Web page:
architectures, predicated or not).

       int16_t reg
               The number of the register affected by the instruction.

       int32_t when
               The region-relative number of the instruction to which this directive applies. For
              example,  a  value of 0 means that the effect described by this directive has taken
              place once the first instruction in the region has executed.

       unw_word_t val
               The value to be applied by the operation tag. The  exact  meaning  of  this  value
              varies by tag. See Section ``Operation tags'' below.

       It  is  perfectly  legitimate  to specify multiple dynamic unwind directives with the same
       when value, if a particular instruction has a complex effect on the frame state.

       Empty regions by definition contain no actual instructions and as such the directives  are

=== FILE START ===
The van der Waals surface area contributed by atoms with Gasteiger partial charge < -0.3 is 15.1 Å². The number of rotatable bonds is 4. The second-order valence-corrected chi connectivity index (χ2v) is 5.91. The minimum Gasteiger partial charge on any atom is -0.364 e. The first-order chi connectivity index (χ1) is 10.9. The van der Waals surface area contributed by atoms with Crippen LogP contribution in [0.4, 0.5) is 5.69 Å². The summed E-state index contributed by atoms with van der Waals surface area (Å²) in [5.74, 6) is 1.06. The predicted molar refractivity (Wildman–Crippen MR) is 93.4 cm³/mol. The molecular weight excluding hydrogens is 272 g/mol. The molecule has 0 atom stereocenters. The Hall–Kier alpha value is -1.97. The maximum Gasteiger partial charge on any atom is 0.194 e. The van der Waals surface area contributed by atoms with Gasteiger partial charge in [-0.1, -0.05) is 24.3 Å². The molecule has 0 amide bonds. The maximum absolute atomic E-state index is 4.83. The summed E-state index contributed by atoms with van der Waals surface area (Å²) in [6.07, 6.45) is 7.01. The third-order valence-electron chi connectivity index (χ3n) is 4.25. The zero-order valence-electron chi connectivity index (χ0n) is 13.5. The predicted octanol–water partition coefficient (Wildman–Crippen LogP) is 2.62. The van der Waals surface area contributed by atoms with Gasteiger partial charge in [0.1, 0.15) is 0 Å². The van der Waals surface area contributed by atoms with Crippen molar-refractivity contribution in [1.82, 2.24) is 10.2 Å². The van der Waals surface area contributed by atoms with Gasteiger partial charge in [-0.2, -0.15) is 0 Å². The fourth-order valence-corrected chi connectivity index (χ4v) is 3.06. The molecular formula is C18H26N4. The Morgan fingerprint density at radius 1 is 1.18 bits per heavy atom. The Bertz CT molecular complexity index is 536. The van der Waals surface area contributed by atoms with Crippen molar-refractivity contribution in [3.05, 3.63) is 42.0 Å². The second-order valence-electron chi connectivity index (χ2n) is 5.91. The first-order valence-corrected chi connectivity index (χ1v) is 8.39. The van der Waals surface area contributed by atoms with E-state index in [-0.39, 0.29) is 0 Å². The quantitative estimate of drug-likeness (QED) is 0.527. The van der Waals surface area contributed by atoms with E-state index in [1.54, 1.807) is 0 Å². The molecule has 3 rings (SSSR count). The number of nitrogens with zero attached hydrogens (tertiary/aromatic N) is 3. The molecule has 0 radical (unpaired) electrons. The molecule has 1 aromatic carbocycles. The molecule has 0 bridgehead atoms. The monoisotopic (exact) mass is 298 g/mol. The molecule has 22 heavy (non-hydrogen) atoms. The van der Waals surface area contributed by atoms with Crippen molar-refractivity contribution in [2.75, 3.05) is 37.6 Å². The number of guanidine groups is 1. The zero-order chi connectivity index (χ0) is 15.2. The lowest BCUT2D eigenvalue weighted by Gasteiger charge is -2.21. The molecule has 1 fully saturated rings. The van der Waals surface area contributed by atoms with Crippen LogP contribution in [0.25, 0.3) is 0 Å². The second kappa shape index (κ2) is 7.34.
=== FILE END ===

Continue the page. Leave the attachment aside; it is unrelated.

not  tied  to a particular instruction. By convention, the when member should be set to 0,

       There is no need for the dynamic unwind directives to appear in order of  increasing  when
       values.  If  the  directives  happen to be sorted in that order, it may result in slightly
       faster execution, but a runtime code-generator should not go  to  extra  lengths  just  to
       ensure that the directives are sorted.

       IMPLEMENTATION NOTE: should libunwind implementations for certain architectures prefer the
       list of unwind directives to be sorted, it is recommended that such implementations  first
       check  whether  the  list  happens  to  be sorted already and, if not, sort the directives
       explicitly before the first use. With this approach, the overhead of explicit  sorting  is
       only  paid  when  there  is  a  real  benefit and if the runtime code-generator happens to
       generated sorted lists naturally, the performance penalty is  limited  to  a  simple  O(N)

       The  possible  operation  tags  are  defined by enumeration type unw_dyn_operation_t which
       defines the following values: